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Israeli-Palestinian Relations Since the Gulf War

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William L. Cleveland

From A History of the Modern Middle East. 2nd edition
© 2000, Westview Press
With the permission of Perseus Books Group All rights reserved.

The Road to the Oslo Peace Accords: The Madrid Conference of 1991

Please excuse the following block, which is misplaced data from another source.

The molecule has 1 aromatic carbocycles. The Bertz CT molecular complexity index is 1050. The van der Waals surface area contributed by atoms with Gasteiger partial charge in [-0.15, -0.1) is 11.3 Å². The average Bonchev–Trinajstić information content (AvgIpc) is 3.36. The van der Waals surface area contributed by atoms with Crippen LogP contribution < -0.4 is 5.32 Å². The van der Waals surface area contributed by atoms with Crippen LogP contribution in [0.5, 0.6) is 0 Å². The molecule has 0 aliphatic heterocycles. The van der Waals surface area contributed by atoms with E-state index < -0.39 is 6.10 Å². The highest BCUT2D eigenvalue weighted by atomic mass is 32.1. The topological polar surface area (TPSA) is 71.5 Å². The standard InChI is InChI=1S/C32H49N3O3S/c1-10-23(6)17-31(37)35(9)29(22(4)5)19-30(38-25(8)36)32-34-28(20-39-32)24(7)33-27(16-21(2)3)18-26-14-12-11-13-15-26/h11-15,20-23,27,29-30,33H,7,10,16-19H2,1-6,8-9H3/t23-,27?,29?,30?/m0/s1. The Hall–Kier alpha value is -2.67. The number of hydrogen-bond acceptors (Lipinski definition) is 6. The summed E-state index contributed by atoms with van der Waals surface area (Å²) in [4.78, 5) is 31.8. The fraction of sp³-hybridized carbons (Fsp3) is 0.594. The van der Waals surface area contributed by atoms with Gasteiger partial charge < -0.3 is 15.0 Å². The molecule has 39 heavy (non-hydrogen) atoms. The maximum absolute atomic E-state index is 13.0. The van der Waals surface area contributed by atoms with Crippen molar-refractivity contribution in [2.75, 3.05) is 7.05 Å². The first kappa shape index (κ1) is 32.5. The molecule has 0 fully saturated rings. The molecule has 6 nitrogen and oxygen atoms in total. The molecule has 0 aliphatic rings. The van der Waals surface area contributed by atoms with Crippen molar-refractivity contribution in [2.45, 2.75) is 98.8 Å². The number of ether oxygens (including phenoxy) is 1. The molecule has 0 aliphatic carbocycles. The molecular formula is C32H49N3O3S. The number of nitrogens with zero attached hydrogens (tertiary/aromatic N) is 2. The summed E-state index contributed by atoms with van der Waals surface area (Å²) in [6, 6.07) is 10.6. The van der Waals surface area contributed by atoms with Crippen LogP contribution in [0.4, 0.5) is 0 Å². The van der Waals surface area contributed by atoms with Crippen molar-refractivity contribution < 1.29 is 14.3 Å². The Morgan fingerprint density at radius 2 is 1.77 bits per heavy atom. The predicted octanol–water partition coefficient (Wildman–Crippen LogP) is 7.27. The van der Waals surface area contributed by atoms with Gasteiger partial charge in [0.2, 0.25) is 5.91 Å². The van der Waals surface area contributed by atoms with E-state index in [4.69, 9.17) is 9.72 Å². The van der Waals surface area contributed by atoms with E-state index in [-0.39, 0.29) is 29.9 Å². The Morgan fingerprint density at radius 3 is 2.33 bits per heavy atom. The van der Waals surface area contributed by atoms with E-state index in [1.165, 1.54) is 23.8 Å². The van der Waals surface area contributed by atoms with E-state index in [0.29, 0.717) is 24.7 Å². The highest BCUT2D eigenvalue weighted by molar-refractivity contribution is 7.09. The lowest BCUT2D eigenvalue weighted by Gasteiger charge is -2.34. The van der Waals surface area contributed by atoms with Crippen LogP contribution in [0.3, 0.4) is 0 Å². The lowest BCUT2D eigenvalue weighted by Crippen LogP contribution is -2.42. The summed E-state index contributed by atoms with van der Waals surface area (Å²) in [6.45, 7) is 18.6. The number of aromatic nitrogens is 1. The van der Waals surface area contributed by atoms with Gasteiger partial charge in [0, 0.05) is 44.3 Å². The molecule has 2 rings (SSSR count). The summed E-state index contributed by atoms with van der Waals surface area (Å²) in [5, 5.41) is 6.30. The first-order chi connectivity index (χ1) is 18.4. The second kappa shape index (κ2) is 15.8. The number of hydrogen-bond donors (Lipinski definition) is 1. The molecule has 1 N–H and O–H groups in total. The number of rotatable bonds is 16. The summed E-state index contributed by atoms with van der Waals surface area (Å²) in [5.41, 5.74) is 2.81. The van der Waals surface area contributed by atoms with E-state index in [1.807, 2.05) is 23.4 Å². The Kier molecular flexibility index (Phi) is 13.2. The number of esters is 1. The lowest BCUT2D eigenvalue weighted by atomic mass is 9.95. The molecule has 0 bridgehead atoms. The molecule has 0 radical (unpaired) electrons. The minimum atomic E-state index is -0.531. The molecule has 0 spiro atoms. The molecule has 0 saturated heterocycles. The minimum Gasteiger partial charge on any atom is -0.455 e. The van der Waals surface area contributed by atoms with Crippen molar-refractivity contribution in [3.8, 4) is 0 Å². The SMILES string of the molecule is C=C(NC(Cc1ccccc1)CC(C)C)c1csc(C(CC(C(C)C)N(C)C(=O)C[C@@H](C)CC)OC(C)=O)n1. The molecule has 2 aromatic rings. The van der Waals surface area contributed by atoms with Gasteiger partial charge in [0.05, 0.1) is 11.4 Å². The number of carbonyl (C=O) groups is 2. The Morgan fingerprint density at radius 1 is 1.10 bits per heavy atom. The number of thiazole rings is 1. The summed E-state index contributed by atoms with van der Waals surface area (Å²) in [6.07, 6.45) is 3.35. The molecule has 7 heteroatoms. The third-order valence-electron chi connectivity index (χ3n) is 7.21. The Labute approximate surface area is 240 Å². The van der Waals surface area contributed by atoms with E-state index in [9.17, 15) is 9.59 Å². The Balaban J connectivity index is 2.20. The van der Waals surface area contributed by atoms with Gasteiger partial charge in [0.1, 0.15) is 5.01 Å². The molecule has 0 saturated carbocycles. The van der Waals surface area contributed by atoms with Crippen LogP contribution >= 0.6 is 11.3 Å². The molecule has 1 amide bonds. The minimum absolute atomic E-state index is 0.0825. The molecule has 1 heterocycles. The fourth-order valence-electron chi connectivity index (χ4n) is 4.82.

The effect of the Palestinian intifada on Israeli society, the dominance ofU.S. power in the world, and the election of a Labor government in Israel formed part of a series of interconnected developments that contributed to a stunning breakthrough in Palestinian-Israeli relations. In the aftermath of the Gulf War, the Bush administration embarked on an extensive effort to achieve a resolution of the Arab-Israeli conflict. Washington had doubtless promised its Arab coalition partners that it would address the issue once the war with Iraq was over. Moreover, the logic of the liberation of Kuwait -- that a people had the right to live free from occupation -- offered a compelling reason to seek a settlement of the Israeli-Palestinian question. The proposed instrument of conflict resolution was an international peace conference jointly sponsored by the United States and the Soviet Union. The historic gathering opened in Madrid on October 30, 1991. In the short term, the Madrid Conference was more about public gestures than substantive discussions, and subsequent events have tended to relegate it to thebackground. However, the gathering at Madrid should not be overlooked;it was a significant step in bringing Israelis and Palestinians to a new level ofcontact. It brought together, for the first time, representatives from Israel,the Palestinian community, and the neighboring Arab states that had not yetrecognized Israel's right to exist -- Jordan, Lebanon, and Syria -- to discusspeace. And the negotiating sessions that it set in motion conferred a sense ofnormalcy to the practice of Israeli and Palestinian spokespersons engaging inface-to-face meetings. The Madrid Conference also focused attention onthe Palestinian delegation, which was composed of "insiders," that is, Palestinians who lived and worked in the occupied territories. They presentedtheir case with clarity and in tones of relative moderation and made the aging PLO exile leadership appear politically stale and out of touch with the realities of life in the occupied territories.